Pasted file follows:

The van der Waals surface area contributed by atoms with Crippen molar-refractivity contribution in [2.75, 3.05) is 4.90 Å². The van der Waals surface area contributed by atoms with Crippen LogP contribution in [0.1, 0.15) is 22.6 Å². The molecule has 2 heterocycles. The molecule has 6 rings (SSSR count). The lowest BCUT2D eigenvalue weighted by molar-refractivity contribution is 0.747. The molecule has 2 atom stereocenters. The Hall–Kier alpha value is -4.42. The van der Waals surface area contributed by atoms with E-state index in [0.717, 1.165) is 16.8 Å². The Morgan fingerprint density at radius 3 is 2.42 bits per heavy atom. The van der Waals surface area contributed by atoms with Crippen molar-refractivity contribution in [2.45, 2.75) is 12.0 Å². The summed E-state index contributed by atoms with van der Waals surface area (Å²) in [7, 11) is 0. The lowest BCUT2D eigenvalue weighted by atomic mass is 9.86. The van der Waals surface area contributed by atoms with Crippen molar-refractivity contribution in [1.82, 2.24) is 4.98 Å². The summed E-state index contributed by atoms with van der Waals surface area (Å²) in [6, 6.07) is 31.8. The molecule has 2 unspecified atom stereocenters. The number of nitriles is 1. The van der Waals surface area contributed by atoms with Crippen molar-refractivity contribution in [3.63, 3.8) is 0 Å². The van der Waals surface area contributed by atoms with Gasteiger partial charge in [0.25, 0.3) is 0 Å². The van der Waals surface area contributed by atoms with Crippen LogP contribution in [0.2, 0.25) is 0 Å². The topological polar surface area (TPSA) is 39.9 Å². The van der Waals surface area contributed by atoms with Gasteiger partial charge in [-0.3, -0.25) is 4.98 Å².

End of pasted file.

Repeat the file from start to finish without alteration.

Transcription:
The van der Waals surface area contributed by atoms with Crippen molar-refractivity contribution in [2.75, 3.05) is 4.90 Å². The van der Waals surface area contributed by atoms with Crippen LogP contribution in [0.1, 0.15) is 22.6 Å². The molecule has 2 heterocycles. The molecule has 6 rings (SSSR count). The lowest BCUT2D eigenvalue weighted by molar-refractivity contribution is 0.747. The molecule has 2 atom stereocenters. The Hall–Kier alpha value is -4.42. The van der Waals surface area contributed by atoms with E-state index in [0.717, 1.165) is 16.8 Å². The Morgan fingerprint density at radius 3 is 2.42 bits per heavy atom. The van der Waals surface area contributed by atoms with Crippen molar-refractivity contribution in [2.45, 2.75) is 12.0 Å². The summed E-state index contributed by atoms with van der Waals surface area (Å²) in [7, 11) is 0. The lowest BCUT2D eigenvalue weighted by atomic mass is 9.86. The van der Waals surface area contributed by atoms with Crippen molar-refractivity contribution in [1.82, 2.24) is 4.98 Å². The summed E-state index contributed by atoms with van der Waals surface area (Å²) in [6, 6.07) is 31.8. The molecule has 2 unspecified atom stereocenters. The number of nitriles is 1. The van der Waals surface area contributed by atoms with Crippen molar-refractivity contribution in [3.63, 3.8) is 0 Å². The van der Waals surface area contributed by atoms with Gasteiger partial charge in [0.25, 0.3) is 0 Å². The van der Waals surface area contributed by atoms with Crippen LogP contribution in [0.2, 0.25) is 0 Å². The topological polar surface area (TPSA) is 39.9 Å². The van der Waals surface area contributed by atoms with Gasteiger partial charge in [-0.3, -0.25) is 4.98 Å².